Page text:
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Hawk Ridge: Minnesotas Birds of Prey Laura Erickson

Hawk Ridge: Minnesotas Birds of Prey

Laura Erickson

Published
ISBN : 9780816681198
Hardcover
104 pages
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 About the Book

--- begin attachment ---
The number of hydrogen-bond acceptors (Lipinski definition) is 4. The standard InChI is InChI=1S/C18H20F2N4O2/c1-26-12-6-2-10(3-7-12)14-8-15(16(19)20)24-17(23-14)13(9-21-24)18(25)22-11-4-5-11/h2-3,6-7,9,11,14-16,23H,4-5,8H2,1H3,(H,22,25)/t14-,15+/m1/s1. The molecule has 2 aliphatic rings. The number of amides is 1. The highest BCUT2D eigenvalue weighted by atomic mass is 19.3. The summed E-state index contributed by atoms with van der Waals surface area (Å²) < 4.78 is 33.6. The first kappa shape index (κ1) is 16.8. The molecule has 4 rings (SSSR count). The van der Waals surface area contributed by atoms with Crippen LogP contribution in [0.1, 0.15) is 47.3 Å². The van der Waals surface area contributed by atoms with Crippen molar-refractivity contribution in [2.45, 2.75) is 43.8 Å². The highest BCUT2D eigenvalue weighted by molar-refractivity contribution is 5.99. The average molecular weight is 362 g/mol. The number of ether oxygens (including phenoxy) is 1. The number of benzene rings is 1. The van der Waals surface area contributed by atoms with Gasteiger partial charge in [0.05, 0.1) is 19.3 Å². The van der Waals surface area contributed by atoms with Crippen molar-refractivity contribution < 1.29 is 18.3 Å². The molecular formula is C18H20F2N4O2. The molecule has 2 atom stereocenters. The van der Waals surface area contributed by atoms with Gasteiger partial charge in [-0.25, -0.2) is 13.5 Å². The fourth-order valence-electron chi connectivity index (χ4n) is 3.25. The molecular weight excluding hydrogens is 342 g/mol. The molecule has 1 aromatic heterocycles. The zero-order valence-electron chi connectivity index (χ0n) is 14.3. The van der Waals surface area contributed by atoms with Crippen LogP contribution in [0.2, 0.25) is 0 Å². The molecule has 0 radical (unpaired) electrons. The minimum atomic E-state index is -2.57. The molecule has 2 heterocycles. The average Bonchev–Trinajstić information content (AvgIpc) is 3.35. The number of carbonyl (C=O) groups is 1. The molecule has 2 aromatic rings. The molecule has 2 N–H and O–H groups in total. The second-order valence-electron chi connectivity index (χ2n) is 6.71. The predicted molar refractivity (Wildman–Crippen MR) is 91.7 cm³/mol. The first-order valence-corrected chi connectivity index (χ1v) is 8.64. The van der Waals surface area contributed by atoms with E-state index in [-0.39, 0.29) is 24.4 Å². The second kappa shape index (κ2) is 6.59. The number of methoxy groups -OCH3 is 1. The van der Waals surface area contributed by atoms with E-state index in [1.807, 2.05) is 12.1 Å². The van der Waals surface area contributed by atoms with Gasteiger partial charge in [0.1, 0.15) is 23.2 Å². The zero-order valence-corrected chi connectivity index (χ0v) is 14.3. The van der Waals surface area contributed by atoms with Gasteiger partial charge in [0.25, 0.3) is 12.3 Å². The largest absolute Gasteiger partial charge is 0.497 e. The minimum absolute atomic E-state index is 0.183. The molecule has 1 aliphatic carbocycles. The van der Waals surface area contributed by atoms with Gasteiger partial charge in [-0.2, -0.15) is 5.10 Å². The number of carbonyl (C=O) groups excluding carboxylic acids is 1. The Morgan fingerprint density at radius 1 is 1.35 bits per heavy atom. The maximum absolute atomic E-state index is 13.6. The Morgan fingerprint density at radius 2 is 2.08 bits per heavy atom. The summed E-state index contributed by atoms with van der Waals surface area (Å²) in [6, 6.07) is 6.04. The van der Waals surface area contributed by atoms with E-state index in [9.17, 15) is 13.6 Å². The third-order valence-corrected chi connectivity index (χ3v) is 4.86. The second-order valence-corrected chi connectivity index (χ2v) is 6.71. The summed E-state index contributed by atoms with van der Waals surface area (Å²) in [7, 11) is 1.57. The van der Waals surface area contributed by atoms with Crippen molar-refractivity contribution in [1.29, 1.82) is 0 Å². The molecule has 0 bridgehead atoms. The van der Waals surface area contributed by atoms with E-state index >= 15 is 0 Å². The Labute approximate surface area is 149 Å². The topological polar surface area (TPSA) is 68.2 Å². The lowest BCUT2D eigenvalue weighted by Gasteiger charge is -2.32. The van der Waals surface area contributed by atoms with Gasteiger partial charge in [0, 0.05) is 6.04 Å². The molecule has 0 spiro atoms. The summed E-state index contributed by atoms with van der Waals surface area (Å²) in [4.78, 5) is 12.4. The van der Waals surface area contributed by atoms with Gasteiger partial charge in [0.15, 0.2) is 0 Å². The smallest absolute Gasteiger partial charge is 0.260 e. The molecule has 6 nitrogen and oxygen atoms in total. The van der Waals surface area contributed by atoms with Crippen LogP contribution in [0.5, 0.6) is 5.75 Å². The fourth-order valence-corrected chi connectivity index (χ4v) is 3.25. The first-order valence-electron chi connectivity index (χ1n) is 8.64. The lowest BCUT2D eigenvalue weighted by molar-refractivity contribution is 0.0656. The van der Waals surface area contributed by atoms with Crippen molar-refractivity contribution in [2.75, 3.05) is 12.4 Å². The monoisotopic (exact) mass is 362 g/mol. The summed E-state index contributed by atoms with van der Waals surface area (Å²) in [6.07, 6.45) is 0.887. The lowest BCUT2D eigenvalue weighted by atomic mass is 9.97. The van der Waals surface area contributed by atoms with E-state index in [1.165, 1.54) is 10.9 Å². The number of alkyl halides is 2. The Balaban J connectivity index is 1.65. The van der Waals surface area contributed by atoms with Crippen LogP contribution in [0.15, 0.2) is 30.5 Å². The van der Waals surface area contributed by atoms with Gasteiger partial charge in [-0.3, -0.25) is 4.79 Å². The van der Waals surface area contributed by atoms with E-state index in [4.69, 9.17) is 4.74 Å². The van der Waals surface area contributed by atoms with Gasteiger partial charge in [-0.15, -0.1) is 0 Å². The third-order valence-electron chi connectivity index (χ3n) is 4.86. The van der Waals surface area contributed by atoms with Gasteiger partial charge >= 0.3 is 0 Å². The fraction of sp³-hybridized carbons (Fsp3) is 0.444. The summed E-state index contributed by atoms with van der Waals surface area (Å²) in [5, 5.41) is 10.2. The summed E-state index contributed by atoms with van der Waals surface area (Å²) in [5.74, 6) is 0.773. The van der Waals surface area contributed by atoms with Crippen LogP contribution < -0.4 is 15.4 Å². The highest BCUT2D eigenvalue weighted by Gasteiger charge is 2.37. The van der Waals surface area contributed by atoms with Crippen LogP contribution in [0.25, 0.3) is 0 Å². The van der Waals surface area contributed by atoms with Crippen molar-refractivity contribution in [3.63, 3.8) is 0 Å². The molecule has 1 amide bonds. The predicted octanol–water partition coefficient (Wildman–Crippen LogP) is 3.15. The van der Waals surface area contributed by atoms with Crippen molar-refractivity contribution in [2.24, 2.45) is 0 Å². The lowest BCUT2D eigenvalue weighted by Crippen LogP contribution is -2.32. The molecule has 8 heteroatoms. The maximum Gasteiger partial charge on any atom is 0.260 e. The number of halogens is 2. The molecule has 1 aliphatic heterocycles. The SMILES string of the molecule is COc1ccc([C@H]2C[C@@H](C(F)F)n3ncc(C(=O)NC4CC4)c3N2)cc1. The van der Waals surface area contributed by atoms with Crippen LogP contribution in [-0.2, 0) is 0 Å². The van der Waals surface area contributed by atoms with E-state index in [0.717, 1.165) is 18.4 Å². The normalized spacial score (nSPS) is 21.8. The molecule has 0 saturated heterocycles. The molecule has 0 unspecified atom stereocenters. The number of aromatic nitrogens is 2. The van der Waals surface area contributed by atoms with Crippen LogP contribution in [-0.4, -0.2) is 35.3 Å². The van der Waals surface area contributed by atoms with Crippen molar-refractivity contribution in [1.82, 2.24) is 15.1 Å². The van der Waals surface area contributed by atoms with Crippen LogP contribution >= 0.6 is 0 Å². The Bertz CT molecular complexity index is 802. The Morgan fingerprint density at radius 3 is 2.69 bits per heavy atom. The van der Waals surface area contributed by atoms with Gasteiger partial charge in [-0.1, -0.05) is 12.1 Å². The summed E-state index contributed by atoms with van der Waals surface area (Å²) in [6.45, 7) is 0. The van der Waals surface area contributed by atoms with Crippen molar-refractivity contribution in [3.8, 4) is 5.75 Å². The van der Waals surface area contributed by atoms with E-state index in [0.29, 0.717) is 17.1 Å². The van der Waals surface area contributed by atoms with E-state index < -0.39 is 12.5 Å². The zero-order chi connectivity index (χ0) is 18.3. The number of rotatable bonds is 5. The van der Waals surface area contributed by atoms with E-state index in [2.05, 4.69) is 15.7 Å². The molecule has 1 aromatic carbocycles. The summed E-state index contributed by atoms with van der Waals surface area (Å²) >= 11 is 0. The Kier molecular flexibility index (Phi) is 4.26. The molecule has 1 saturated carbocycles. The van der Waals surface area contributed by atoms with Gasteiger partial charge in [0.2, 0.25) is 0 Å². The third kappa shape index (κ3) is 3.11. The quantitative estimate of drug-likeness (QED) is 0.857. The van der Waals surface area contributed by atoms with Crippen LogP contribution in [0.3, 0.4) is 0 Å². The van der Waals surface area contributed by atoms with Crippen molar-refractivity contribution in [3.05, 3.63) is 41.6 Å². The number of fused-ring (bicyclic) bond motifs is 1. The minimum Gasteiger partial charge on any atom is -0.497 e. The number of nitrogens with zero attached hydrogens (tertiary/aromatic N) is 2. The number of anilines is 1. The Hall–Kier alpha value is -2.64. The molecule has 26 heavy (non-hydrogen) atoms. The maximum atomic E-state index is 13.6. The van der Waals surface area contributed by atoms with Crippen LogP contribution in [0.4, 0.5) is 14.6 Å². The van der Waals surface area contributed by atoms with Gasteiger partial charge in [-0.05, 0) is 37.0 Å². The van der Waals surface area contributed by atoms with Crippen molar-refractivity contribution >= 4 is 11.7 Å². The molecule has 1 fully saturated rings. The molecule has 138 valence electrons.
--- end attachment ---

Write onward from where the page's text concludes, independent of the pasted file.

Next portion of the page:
Was Caesar like the eagle because of his aquiline (from aquila, for “eagle” in Latin) nose, or does the eagle seem imperial because of his Caesar-like beak? Does the sharp vision of a “hawk-eyed” observer have any basis in nature? And what the heckMoreWas Caesar like the eagle because of his aquiline (from aquila, for “eagle” in Latin) nose, or does the eagle seem imperial because of his Caesar-like beak? Does the sharp vision of a “hawk-eyed” observer have any basis in nature? And what the heck is “kettling” to a bird-watcher, or, for that matter, a bird? Raptors have captured the imagination from time immemorial and have an especially rich history in Minnesota. The ancient peoples whose pictographs adorn the rock faces of Lake Superior’s North Shore may well have witnessed the first hawk movements along Lake Superior—the same annual migration that today draws as many as twenty thousand people to Duluth’s Hawk Ridge. These birds, passing through in astounding numbers, are among the hawks and accipiters, buteos and harriers, eagles and ospreys pictured and profiled in detail in this book.Written by one of Minnesota’s best-known bird authorities, with images by one of the state’s favorite illustrators, Hawk Ridge is as fun as it is informative. It introduces the state’s raptors, from the rare visitor to the most familiar hawk, noting each species’ signature traits—osprey wings, for instance, are crooked to help them catch fish- vultures urinate on their legs to cool themselves—and their nesting, breeding, and migrating habits. Did you know that Sharp-shinned Hawks banded at Hawk Ridge have been found throughout Central America and even into South America, and also, in midwinter, in Wisconsin? Laura Erickson offers a broad perspective (a bird’s-eye view!), making sense of the raptor’s role in the larger ornithological scheme.With descriptions of various species—and helpful distinctions between species, families, and orders—the book gives readers a clear idea of which raptors might be seen in Minnesota, when, where, and how often. It also includes a hawk migration primer that explains the movements that bring these birds in such awe-inspiring numbers to places like Hawk Ridge. Filled with curious facts and practical information for expert and amateur bird-watcher alike, the book is at once a guide to the hawks of Minnesota and a beautifully illustrated album of the most regal members of the avian kingdom.